Skip to content

Sessions: Rand Paul’s Position on Civil Rights Act ‘Wrong’

Senate Judiciary ranking member Jeff Sessions (R-Ala.) on Thursday said Rand Paul, the GOP nominee in the Kentucky Senate race, is “wrong” to express opposition to part of the 1964 Civil Rights Act.

Less than two days after securing the Republican nomination, Paul stepped into a political firestorm after saying he disagrees with the landmark civil rights law’s prohibition on segregation policies at privately owned facilities open to the public.

“I think that was settled a long time ago and the country is better off,” Sessions told reporters when asked about Paul’s comments.

“Things that welcome the public should welcome everybody,” he said. “I think he’s wrong.”

Paul, a favorite of the tea party movement and son of Rep. Ron Paul (R-Texas), stoked the controversy in an appearance on MSNBC’s “Rachel Maddow Show” on Wednesday night when he said that while he abhors racism and supports nine of the 10 titles in the law, he “would have tried to modify” the portion banning private businesses from discriminating. As the matter exploded Thursday, Paul attempted to clarify his position, releasing a lengthy statement in which he said — “unequivocally” — that he will not support efforts to repeal the law and that he supports it.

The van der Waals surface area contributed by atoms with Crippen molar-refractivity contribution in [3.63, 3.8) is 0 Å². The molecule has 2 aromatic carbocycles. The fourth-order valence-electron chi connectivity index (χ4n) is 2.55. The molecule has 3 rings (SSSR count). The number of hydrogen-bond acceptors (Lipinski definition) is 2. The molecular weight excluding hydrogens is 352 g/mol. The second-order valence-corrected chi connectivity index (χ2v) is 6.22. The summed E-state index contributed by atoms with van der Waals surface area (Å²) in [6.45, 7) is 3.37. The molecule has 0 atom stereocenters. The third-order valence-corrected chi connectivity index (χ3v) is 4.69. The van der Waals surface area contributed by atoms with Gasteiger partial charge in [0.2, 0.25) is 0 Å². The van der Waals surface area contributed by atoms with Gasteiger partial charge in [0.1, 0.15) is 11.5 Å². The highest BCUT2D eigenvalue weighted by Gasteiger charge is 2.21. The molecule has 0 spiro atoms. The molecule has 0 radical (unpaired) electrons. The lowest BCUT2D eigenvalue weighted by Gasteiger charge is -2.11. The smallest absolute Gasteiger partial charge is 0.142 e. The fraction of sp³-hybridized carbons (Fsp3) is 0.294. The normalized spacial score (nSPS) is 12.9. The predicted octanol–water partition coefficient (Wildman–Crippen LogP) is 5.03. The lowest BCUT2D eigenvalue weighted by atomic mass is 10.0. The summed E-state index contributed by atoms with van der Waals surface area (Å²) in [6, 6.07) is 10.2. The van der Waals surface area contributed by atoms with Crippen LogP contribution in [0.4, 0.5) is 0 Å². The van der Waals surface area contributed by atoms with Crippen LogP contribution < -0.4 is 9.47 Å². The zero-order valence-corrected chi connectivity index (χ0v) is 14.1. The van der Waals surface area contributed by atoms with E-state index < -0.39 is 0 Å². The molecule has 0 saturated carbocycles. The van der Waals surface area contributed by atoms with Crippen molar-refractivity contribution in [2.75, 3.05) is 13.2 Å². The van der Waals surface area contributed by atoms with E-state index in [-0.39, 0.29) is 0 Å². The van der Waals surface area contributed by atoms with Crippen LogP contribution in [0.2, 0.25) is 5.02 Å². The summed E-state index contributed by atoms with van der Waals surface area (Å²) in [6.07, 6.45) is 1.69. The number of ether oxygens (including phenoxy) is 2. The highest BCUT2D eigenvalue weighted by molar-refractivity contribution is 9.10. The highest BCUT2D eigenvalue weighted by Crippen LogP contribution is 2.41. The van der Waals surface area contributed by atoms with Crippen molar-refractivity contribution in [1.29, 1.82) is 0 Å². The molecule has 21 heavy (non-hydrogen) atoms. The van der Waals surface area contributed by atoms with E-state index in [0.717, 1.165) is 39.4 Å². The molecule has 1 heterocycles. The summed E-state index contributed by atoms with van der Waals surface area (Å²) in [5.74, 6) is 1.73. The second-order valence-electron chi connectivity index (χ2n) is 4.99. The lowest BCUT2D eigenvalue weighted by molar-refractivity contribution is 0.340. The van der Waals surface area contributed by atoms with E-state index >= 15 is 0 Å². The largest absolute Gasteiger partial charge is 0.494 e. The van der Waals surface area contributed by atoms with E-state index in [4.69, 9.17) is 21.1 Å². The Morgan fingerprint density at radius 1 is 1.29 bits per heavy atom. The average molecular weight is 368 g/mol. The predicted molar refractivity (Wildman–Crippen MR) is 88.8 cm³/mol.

House Majority Whip James Clyburn (D-S.C.), the highest-ranking African-American in Congress, in a Thursday appearance on MSNBC questioned Paul’s sincerity. “I do believe it’s their deeds that define them, not their words,” he said. “Here he is in his statement last night saying he did not believe in private clubs that discriminated against people [and] he would not be a member of a private club that discriminated against people. He held his victory party in a members-only private club. … I would say to Mr. Paul, he just cannot have it both ways. He needs to lay out for the American people exactly who he is, what he is, and I do believe he is not good for this country going forward.”

Recent Stories

McCarthy promises ‘punishment’ over Bowman fire alarm before vote

Shutdown averted as Biden signs seven-week spending bill

Stopgap funding bills hung up in both chambers

Who are the House Republicans who opposed the stopgap budget bill?

Taking it to the limit — Congressional Hits and Misses

Feinstein broke glass ceilings during decades of Judiciary Committee work